Cllr Maher said the JPC, which sits around five times per year, was deliberately held on a Mondays to facilitate Oireachtas members who were in the Dáil later in the week. He said there were issues being raised regularly that required raising at a national level and it was incumbent on national representatives to bring those matters back to Dublin.

One such issue was the use of CCTV in the pursuit of illegal dumpers and travelling crime gangs, said Cllr Maher who is Cathaoirleach of the County Council.

“I would like our members of the Oireachtas to be taking the message back on CCTV,” he added, as representatives locally were getting no further as a result of data protection laws.

None of the three Oireachtas members were present for this week’s meeting. Chair of the JPC, Cllr Jim Cuddy, confirmed he had received an apology from Deputy Catherine Connolly.

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Connacht Tribune

New Chief Executive for Galway County Council



The new Chief Executive of Galway County Council is set to be unveiled in the coming weeks.

Liam Conneally, who is Director of Services for Economic Development at Clare County Council, is understood to be the preferred candidate following an interview process and has been offered the post.

His appointment will have to be ratified by councillors at an upcoming meeting of Galway County Council.

He will replace Jim Cullen, who was Acting CE for a number of years.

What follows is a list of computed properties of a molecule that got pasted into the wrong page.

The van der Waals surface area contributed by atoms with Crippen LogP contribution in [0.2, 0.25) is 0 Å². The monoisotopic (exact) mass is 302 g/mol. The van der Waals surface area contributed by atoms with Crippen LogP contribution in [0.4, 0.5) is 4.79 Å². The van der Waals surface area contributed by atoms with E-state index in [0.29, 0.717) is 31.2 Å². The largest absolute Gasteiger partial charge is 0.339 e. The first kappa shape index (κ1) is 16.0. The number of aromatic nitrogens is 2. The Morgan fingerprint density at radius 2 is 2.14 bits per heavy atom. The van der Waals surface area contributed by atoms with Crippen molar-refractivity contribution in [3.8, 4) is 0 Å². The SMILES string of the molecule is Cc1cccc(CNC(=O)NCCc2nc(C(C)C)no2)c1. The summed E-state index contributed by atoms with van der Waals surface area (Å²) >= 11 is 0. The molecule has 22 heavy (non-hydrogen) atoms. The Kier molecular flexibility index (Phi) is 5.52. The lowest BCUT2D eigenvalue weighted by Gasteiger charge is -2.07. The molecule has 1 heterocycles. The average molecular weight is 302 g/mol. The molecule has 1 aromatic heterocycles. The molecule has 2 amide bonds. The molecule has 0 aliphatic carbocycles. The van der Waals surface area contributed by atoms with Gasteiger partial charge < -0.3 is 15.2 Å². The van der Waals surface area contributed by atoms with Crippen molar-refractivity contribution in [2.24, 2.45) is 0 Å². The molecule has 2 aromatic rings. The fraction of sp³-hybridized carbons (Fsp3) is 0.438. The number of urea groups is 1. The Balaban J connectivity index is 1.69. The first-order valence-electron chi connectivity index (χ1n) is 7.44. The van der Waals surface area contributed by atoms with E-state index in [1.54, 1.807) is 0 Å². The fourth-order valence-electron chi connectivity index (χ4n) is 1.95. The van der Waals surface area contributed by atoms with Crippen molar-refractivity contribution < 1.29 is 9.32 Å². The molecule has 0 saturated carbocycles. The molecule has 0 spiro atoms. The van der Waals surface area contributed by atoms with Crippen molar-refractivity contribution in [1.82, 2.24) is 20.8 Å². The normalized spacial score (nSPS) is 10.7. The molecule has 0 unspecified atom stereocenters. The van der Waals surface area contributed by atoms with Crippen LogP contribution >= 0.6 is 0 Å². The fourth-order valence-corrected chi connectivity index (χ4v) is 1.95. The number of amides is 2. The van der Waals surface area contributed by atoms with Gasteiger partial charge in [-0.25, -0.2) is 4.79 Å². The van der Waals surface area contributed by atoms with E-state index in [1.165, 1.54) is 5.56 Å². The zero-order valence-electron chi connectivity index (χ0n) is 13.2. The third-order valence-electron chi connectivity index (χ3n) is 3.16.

The last permanent CE of the local authority was also a Clare native, Martina Moloney who retired in 2014.

Since then, Kevin Kelly initially and then Jim Cullen have been acting in the roles.

According to his LinkedIn page, Liam Conneally was a senior planner at Limerick City and County Councils for almost three years before taking up the Director of Services role in Clare in 2016.

He was educated at University of Limerick and Queen’s University Belfast.

A native of Ennistymon, he is steeped in the GAA.

“He’s done a very good job in Clare; he’s very dynamic and forward-looking, he will be a good choice for Galway County Council,” said a source familiar with Mr Conneally, and the interview process.

Government completed a review in 2021 about whether it was going to appoint someone permanently into the CE role, which was filled on a temporary/acting basis for almost nine years.

It’s understood that officials in Dublin had delayed filling the role as they wanted to push for an amalgamation of both Councils.

The amalgamation, however, was rejected by local politicians, and has since been put on the back burner.

Meanwhile, Chief Executive of Galway City Council, Brendan McGrath, is due to retire this year. It’s understood his deputy CE, Patricia Philbin will take the role in an acting capacity until an interview process is completed.